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Real news conference disrupted by anti-Gazprom protest

Real Madrid's Marcelo (L) and Luka Modric attend a news conference to discuss the draw for the 2014 World Cup at the Valdebebas training gro
Real Madrid's Marcelo (L) and Luka Modric attend a news conference to discuss the draw for the 2014 World Cup at the Valdebebas training gro

COPENHAGEN (Reuters) - Real Madrid's news conference before Tuesday's Champions League match at FC Copenhagen was briefly disrupted on Monday when a Greenpeace anti-Gazprom poster was lowered on a screen behind coach Carlo Ancelotti.

The poster, which read "Save the Arctic" and "Show Gazprom the red card" and featured the logo of the environmental protest group, appeared shortly after the news conference in the Danish capital began and was quickly removed by an official.

Gazprom are one of the sponsors of Europe's elite club competition and the poster blocked out the state-owned Russian oil giant's logo on the set behind Ancelotti, who appeared bemused by the incident along with Real defender Pepe.

Copenhagen could face a stiff UEFA sanction over the protest.

Swiss club Basel were fined 30,000 euros ($41,200) by European soccer's governing body after Greenpeace activists interrupted their Champions League match against Schalke 04 in October with a protest against Gazprom.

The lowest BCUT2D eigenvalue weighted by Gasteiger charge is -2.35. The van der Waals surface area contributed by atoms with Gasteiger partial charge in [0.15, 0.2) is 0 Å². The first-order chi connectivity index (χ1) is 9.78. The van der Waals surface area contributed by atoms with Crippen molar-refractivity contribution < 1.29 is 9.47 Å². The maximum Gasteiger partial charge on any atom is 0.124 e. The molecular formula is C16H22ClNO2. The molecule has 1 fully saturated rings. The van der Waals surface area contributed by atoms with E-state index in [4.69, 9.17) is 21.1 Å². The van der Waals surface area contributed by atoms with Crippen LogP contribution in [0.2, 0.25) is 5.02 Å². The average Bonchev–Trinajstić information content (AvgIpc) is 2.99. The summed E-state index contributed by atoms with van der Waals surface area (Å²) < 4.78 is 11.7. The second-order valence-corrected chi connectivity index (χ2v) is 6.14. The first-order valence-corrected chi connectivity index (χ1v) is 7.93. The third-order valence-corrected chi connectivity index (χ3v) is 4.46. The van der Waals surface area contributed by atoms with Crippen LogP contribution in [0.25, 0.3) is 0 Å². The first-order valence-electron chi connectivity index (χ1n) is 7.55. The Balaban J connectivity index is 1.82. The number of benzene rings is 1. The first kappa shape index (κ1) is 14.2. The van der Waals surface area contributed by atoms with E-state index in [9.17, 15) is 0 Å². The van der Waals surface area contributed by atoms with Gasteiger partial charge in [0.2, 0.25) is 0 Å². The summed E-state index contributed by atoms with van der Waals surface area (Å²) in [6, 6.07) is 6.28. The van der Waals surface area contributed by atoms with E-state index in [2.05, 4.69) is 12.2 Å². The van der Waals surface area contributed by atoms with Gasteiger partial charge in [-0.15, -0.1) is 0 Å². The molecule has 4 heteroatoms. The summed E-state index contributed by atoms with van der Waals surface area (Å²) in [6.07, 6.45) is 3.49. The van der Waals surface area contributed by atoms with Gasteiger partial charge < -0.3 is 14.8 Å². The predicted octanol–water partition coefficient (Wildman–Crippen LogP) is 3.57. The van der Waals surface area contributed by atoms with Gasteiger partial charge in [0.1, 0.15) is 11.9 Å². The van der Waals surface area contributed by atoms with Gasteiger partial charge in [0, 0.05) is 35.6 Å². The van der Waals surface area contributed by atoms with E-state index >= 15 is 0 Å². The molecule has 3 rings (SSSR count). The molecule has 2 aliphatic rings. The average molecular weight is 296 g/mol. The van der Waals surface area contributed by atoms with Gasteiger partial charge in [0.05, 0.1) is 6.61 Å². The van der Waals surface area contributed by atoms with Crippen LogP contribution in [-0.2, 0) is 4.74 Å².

Play was halted for around five minutes when four people wearing orange boiler suits and helmets descended on ropes dropped from the stadium roof and waved banners reading "Gazprom, don't foul the Arctic".

UEFA said Basel had been fined for "insufficient organization".

Russian courts last month granted bail to nine jailed Greenpeace activists, part of a group of 30 facing trial over a protest against Arctic oil drilling.

They are charged with hooliganism after some tried to scale an oil platform in the Pechora Sea, Russia's first offshore rig in the Arctic.

Greenpeace believes drilling for oil there threatens the region's pristine environment, while the Russian government says development and shipping there are important to the nation's economy and security.

($1 = 0.7289 euros)

(Writing by Iain Rogers in Madrid, editing by Ed Osmond)

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